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BrioCyrain

Japanese Animation Company

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Well, I have been thinking of creating a Japanese Animation Company. With a purpose of making Anime out of game properties and turning them into epic action and adventure animated epics. So my best was to first hire staff and buy a office building, write a contract out to an animation publisher. Then after that silently start putting together animation reels of what we want to "Re-do in Anime" and after that we send these reels to the original companies and hopefully license said property and start making an animated series or feature-film based on their original work. DIC did this alot with old games like Mario and Zelda, so I thought it would be successful and my future company would be able to produce 3 Animes for our first line-up.

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Quote:
Original post by BrioCyrain
Well, I have been thinking of creating a Japanese Animation Company. With a purpose of making Anime out of game properties and turning them into epic action and adventure animated epics. So my best was to first hire staff and buy a office building, write a contract out to an animation publisher.

Then after that silently start putting together animation reels of what we want to "Re-do in Anime" and after that we send these reels to the original companies and hopefully license said property and start making an animated series or feature-film based on their original work.

That's sounds cool and I doubt you'd be in any legal trouble since the whole thing is done in-house and private.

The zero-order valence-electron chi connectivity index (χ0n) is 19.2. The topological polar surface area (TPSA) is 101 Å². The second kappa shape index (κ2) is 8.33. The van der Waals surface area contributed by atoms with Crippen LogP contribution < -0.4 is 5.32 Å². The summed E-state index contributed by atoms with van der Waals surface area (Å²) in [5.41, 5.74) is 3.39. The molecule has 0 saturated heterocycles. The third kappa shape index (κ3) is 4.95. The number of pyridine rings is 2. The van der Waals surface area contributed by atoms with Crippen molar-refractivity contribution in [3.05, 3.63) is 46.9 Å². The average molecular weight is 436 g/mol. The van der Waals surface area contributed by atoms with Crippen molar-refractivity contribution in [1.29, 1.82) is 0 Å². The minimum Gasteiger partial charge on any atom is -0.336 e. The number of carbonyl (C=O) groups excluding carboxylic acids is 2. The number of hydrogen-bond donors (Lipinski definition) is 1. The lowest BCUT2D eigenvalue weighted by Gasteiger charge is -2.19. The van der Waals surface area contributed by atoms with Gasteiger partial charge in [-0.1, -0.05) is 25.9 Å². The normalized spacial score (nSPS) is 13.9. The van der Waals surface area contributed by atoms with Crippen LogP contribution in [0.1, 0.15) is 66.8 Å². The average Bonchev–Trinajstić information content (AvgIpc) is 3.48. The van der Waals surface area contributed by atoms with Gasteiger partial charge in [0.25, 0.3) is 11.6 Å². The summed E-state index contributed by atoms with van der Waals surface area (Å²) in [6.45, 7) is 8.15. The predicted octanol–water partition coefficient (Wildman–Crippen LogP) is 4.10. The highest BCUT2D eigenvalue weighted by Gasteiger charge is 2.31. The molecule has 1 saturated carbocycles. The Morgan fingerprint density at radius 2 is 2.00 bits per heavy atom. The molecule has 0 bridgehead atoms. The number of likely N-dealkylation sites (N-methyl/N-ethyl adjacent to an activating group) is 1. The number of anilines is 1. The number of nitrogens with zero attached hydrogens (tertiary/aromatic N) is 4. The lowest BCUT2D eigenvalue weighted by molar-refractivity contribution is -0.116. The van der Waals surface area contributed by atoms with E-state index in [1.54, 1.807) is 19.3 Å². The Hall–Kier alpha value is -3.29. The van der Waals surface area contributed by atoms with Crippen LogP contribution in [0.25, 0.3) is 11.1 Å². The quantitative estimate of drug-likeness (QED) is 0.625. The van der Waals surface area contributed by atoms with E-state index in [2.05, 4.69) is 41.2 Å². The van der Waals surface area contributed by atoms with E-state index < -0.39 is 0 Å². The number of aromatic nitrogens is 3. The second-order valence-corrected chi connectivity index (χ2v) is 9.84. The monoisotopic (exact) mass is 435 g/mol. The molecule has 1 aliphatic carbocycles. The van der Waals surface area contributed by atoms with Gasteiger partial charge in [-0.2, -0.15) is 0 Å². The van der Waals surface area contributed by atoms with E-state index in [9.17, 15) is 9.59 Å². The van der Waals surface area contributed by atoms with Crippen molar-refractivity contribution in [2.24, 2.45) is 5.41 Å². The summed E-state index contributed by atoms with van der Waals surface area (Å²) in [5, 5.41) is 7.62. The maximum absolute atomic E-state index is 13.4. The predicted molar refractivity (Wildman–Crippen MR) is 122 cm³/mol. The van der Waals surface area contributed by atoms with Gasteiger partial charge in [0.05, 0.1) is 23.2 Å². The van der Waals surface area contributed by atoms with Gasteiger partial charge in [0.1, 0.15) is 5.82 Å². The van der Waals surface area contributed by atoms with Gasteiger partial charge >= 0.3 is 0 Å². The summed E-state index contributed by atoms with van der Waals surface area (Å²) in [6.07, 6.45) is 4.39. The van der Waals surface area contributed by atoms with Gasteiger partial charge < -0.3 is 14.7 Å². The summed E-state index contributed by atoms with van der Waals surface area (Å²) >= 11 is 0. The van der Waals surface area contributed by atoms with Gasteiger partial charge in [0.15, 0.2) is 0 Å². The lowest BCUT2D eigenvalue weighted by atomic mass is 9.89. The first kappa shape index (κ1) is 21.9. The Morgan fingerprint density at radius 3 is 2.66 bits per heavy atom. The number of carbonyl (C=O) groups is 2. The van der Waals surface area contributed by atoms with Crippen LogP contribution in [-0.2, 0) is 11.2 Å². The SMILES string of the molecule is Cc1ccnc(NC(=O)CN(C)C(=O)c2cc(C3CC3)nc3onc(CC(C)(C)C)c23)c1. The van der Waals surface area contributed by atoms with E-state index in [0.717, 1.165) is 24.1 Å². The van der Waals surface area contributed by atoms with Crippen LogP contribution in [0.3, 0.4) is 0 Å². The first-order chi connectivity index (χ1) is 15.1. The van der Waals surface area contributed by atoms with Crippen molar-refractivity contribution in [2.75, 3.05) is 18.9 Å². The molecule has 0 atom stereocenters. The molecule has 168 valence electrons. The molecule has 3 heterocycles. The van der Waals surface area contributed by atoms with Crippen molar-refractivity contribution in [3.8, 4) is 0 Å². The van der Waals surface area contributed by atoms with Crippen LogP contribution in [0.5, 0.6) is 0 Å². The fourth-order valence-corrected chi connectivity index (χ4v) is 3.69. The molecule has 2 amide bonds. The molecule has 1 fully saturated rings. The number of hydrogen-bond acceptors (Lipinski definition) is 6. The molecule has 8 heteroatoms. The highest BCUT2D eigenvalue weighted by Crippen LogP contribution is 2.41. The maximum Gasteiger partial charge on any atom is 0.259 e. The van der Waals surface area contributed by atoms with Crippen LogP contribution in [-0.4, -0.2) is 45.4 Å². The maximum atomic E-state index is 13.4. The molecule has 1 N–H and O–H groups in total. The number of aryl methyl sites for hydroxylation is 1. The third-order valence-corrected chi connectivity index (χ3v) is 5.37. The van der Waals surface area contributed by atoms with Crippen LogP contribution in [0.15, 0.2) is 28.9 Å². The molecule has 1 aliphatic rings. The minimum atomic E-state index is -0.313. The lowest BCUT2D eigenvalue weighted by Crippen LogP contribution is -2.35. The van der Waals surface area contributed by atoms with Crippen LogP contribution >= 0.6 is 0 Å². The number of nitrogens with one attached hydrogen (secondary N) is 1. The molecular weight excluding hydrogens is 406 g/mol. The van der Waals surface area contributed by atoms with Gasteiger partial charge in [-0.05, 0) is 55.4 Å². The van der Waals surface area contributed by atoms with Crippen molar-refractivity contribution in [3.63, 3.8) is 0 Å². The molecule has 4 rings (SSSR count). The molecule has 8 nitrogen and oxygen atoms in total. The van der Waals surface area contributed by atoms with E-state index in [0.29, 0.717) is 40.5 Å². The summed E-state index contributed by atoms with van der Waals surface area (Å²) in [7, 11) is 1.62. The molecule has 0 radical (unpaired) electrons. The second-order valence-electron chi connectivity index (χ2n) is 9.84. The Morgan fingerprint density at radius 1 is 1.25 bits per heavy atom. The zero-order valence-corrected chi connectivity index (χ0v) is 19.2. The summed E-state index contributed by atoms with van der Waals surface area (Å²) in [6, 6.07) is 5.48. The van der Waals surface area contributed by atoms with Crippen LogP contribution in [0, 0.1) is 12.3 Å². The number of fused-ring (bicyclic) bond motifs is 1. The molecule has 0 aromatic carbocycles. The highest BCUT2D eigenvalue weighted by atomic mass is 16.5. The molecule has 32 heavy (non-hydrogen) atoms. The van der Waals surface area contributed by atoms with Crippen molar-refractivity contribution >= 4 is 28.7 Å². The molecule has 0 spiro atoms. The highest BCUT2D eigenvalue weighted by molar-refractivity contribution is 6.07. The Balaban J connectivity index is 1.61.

Quote:
DIC did this alot with old games like Mario and Zelda, so I thought it would be successful and my future company would be able to produce 3 Animes for our first line-up.

This is the first time I've heard of such a thing. Well if there's a precedence, then it will in favor of your new venture. Got any demo reels/videos to share with the rest of us (not of established IPs, but anything animated)?

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Original post by BrioCyrain
So my best was to first hire staff and buy a office building, write a contract out to an animation publisher.

How do you pay salaries and rent until you produce a demo reel impressive enough to sign a contract with a distributor, line up paid work and receive an advance on production? How do you equip your studio with the necessary tools, literature and so on?

These are the real challenges, and this is why animation studios tend to be started by people who have worked at other animation studios - previous employment in the industry has given them an opportunity to build a personal portfolio of projects, network and make contacts, and develop a reputation that investors might be willing to back with cold, hard cash. Also, prior work makes it easier for a distributor or rights holder to enter into a work for hire agreement and provide an advance.

Other than that, your idea is pretty cool. You just have to think about it as an operating business - in terms of income and outlay - and not merely as an artistic endeavor. Good luck! [smile]

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There is also another business model you might want to look upon. There is an animation company in Mtl that produces animated episodes for CTRL+ALT+DEL and other webcomics which in turn get customers on a subscription model. Maybe you could hunt down very successful casual games with a strong following and propose animated shorts to them on a subscription model or as a bonus to their already paying members. Maybe very short gag strip-like animations. Even something as simple as a short with the Bookworm Worm (popcap) would be interesting.

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"Bri" wrote:
>I like to ask people in advance of what they think.